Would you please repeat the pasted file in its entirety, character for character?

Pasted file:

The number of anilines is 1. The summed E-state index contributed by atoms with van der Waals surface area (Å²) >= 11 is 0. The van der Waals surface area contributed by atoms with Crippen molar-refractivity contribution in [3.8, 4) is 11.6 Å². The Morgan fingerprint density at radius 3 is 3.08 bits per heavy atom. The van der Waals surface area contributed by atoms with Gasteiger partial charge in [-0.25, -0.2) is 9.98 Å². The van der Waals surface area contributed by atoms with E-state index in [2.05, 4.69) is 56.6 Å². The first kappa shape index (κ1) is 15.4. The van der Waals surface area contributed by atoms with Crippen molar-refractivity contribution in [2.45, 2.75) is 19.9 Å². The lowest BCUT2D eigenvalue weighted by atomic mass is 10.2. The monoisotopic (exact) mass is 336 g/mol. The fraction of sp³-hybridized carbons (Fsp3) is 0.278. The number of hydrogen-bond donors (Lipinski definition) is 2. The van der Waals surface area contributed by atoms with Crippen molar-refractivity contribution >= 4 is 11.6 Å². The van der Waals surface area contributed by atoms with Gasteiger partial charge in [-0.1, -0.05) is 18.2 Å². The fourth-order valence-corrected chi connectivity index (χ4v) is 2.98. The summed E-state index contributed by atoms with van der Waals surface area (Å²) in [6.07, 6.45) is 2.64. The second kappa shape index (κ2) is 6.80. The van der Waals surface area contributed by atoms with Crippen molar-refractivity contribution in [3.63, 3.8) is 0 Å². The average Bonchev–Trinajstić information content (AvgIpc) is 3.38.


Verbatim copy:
The number of anilines is 1. The summed E-state index contributed by atoms with van der Waals surface area (Å²) >= 11 is 0. The van der Waals surface area contributed by atoms with Crippen molar-refractivity contribution in [3.8, 4) is 11.6 Å². The Morgan fingerprint density at radius 3 is 3.08 bits per heavy atom. The van der Waals surface area contributed by atoms with Gasteiger partial charge in [-0.25, -0.2) is 9.98 Å². The van der Waals surface area contributed by atoms with E-state index in [2.05, 4.69) is 56.6 Å². The first kappa shape index (κ1) is 15.4. The van der Waals surface area contributed by atoms with Crippen molar-refractivity contribution in [2.45, 2.75) is 19.9 Å². The lowest BCUT2D eigenvalue weighted by atomic mass is 10.2. The monoisotopic (exact) mass is 336 g/mol. The fraction of sp³-hybridized carbons (Fsp3) is 0.278. The number of hydrogen-bond donors (Lipinski definition) is 2. The van der Waals surface area contributed by atoms with Crippen molar-refractivity contribution >= 4 is 11.6 Å². The van der Waals surface area contributed by atoms with Gasteiger partial charge in [-0.1, -0.05) is 18.2 Å². The fourth-order valence-corrected chi connectivity index (χ4v) is 2.98. The summed E-state index contributed by atoms with van der Waals surface area (Å²) in [6.07, 6.45) is 2.64. The second kappa shape index (κ2) is 6.80. The van der Waals surface area contributed by atoms with Crippen molar-refractivity contribution in [3.63, 3.8) is 0 Å². The average Bonchev–Trinajstić information content (AvgIpc) is 3.38.